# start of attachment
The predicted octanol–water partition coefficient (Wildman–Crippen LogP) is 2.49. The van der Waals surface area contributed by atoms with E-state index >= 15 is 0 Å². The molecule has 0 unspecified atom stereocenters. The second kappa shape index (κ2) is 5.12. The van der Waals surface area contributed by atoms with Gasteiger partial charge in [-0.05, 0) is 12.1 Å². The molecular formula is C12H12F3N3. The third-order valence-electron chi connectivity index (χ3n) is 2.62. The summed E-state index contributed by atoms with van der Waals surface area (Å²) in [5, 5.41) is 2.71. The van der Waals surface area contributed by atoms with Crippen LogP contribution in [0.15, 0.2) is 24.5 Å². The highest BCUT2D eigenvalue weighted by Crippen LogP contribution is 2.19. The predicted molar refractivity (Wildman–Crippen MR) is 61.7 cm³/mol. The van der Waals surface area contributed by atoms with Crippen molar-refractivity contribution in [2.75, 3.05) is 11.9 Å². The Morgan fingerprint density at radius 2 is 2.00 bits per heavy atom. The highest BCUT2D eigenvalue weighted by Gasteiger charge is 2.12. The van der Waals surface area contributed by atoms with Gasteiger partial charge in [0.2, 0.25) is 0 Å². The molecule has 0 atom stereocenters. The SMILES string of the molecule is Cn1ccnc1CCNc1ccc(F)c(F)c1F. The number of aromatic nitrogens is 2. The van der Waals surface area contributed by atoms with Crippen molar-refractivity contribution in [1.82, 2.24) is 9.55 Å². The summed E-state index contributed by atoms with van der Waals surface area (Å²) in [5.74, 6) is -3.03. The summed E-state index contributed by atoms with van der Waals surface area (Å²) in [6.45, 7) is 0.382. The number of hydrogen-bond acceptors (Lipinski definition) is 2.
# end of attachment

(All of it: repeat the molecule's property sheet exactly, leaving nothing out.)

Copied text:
The predicted octanol–water partition coefficient (Wildman–Crippen LogP) is 2.49. The van der Waals surface area contributed by atoms with E-state index >= 15 is 0 Å². The molecule has 0 unspecified atom stereocenters. The second kappa shape index (κ2) is 5.12. The van der Waals surface area contributed by atoms with Gasteiger partial charge in [-0.05, 0) is 12.1 Å². The molecular formula is C12H12F3N3. The third-order valence-electron chi connectivity index (χ3n) is 2.62. The summed E-state index contributed by atoms with van der Waals surface area (Å²) in [5, 5.41) is 2.71. The van der Waals surface area contributed by atoms with Crippen LogP contribution in [0.15, 0.2) is 24.5 Å². The highest BCUT2D eigenvalue weighted by Crippen LogP contribution is 2.19. The predicted molar refractivity (Wildman–Crippen MR) is 61.7 cm³/mol. The van der Waals surface area contributed by atoms with Crippen molar-refractivity contribution in [2.75, 3.05) is 11.9 Å². The Morgan fingerprint density at radius 2 is 2.00 bits per heavy atom. The highest BCUT2D eigenvalue weighted by Gasteiger charge is 2.12. The van der Waals surface area contributed by atoms with Gasteiger partial charge in [0.2, 0.25) is 0 Å². The molecule has 0 atom stereocenters. The SMILES string of the molecule is Cn1ccnc1CCNc1ccc(F)c(F)c1F. The number of aromatic nitrogens is 2. The van der Waals surface area contributed by atoms with Crippen molar-refractivity contribution in [1.82, 2.24) is 9.55 Å². The summed E-state index contributed by atoms with van der Waals surface area (Å²) in [5.74, 6) is -3.03. The summed E-state index contributed by atoms with van der Waals surface area (Å²) in [6.45, 7) is 0.382. The number of hydrogen-bond acceptors (Lipinski definition) is 2.